So, this is from the NZHerald this morning where Fran O’Sullivan spends an entire article praising David Parker of Labour:

    “One (CEO) said “if you closed your eyes and just listened to Parker speaking – it could just as easily have been someone from National”.

    This, on top of his comments at the same event that “Labour’s view on mining outside of Schedule 4 was the same as National’s” is worrying.

    Firstly he is choosing to frame the debate as about National, not about New Zealand and Labour together.

    Secondly he is seeking to pander to the highest business elite first rather than stake out an independent ground for New Zealand and Labour.

    Parker gives me the same sense as Shearer: an inability to actually lead. Plenty of capacity to be agreeable, certainly kinder than Joyce, Brownlee, English, or Key.

    But Labour’s Shearer and Parker seem to neither be tough enough to spark imagination, nor independent enough to be inspiring.

    Labour needs a lot more in its leadership than this if it is to win. With these two, I don’t yet get the sense that Labour will win in 2014 yet.

    • Morrissey 6.1

      Parker looks and sounds like a Blair apparatchik.

    • Carol 6.2

      +1.

      Don’t they realise that since the GFC the time when appeasement of the wealthier businessmen and corporates might have been necessary, is well gone!?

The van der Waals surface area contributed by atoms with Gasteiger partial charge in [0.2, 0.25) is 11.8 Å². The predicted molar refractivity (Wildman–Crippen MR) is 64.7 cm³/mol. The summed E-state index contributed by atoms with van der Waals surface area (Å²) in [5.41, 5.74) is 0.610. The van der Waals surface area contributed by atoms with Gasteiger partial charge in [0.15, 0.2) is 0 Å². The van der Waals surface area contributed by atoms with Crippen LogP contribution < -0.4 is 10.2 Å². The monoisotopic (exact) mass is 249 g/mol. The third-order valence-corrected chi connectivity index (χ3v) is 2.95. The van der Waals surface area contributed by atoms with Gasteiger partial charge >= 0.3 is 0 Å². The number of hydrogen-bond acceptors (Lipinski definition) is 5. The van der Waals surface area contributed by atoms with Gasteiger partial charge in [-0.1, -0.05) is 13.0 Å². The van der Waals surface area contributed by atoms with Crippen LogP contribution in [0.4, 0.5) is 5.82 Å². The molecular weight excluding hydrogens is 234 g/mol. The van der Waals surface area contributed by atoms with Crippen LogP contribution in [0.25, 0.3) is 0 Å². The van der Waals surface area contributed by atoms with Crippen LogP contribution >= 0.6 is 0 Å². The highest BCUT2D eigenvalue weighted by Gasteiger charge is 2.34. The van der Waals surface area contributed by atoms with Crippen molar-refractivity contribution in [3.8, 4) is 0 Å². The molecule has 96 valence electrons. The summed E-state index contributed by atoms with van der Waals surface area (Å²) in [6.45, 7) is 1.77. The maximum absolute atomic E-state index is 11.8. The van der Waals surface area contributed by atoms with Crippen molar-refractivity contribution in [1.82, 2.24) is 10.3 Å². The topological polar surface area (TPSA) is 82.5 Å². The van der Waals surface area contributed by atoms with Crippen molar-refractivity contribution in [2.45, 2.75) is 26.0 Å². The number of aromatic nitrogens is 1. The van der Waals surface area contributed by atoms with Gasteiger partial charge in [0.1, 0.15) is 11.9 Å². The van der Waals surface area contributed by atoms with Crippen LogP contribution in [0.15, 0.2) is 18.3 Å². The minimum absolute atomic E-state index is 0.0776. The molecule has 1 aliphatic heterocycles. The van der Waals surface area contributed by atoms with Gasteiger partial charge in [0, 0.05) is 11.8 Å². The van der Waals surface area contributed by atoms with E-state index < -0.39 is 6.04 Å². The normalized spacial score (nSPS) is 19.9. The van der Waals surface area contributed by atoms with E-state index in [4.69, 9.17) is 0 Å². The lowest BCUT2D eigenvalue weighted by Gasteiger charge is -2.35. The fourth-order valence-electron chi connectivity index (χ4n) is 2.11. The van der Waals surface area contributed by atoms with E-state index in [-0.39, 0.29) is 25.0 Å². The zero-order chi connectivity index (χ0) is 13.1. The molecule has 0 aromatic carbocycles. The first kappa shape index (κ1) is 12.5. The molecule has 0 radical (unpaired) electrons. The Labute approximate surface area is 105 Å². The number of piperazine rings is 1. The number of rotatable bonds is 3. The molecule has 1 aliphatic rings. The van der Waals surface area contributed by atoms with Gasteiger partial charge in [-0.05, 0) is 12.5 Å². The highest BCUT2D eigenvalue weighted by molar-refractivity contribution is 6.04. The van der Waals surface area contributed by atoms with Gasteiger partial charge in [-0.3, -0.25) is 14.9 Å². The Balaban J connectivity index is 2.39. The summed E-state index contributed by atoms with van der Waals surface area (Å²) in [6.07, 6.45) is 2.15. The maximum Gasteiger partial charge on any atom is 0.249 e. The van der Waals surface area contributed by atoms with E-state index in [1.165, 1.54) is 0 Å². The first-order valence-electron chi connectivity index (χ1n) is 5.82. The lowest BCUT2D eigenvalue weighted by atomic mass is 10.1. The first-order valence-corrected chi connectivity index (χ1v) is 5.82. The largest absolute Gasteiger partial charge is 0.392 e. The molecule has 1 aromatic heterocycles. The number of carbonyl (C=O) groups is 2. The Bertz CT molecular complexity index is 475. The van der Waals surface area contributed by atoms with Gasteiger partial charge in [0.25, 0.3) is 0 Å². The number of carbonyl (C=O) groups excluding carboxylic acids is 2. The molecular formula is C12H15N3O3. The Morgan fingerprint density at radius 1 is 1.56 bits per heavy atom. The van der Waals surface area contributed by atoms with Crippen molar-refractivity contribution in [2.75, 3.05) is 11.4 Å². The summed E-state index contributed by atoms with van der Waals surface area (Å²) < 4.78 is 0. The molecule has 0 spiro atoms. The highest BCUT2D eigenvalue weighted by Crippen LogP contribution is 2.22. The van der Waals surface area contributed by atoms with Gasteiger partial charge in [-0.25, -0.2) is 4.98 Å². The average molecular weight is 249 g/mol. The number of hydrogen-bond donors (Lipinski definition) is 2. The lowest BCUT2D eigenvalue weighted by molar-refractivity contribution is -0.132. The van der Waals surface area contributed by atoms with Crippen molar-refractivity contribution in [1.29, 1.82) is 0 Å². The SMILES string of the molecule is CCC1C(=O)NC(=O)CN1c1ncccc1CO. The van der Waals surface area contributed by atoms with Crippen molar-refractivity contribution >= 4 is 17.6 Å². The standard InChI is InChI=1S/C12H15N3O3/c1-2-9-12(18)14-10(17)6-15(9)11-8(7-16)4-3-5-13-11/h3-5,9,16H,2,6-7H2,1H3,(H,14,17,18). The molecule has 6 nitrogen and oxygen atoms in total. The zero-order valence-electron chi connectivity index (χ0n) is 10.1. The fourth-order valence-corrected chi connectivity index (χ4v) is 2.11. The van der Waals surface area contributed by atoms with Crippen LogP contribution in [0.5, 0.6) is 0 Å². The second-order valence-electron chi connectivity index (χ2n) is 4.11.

Parker looks and sounds like just another uninspiring suit to me.

      • Ad 6.2.1

        …and these are the guys who want to cement their leadership position in with a leadership challenge only possible if 67% of caucus say it it’s time for a change in their jobs.

        I honestly think Labour needs a chance for a good old fashioned clean-out of the leadership, before the 2014 election, unless we get something seriously inspiring, and oppositional, happening pretty damn fast.

        • David H 6.2.1.1

          They didn’t listen to the rank ‘n’ file when we wanted Cunliffe, and they put in this pantywaist Shearer, and their cronies. Now they are wondering why the polls have them where they have been all year, in the Crapper, and that’s where they will stay, until they learn to listen to the electorate. But no they had their own agenda’s, and noses firmly in the trough, so they can’t listen. So I figure the Nats will get in in 2014 by default, as the Labour party will still be in the doldrums. Unless they wake up and have a clean out.

          • Draco T Bastard 6.2.1.1.1

            So I figure the Nats will get in in 2014 by default, as the Labour party will still be in the doldrums. Unless they wake up and have a clean out.

            Better option – we get another party to step up to the plate with actual social policies.

    • Fran makes a very good point:

      Finally – some eights months after the election – somebody high up in Labour is trying to give due thought to what they would do in power, rather than simply jumping on every contentious issue and hammering the daylight out of the Government.

      If that filtered down to party supporters then Labour might at least start real recovery and prepare for their next stint in government.

      A big problem is that many of those remaining active push for a more left Labour, but that won’t attract back the moderate support Labour needs to rebuild support.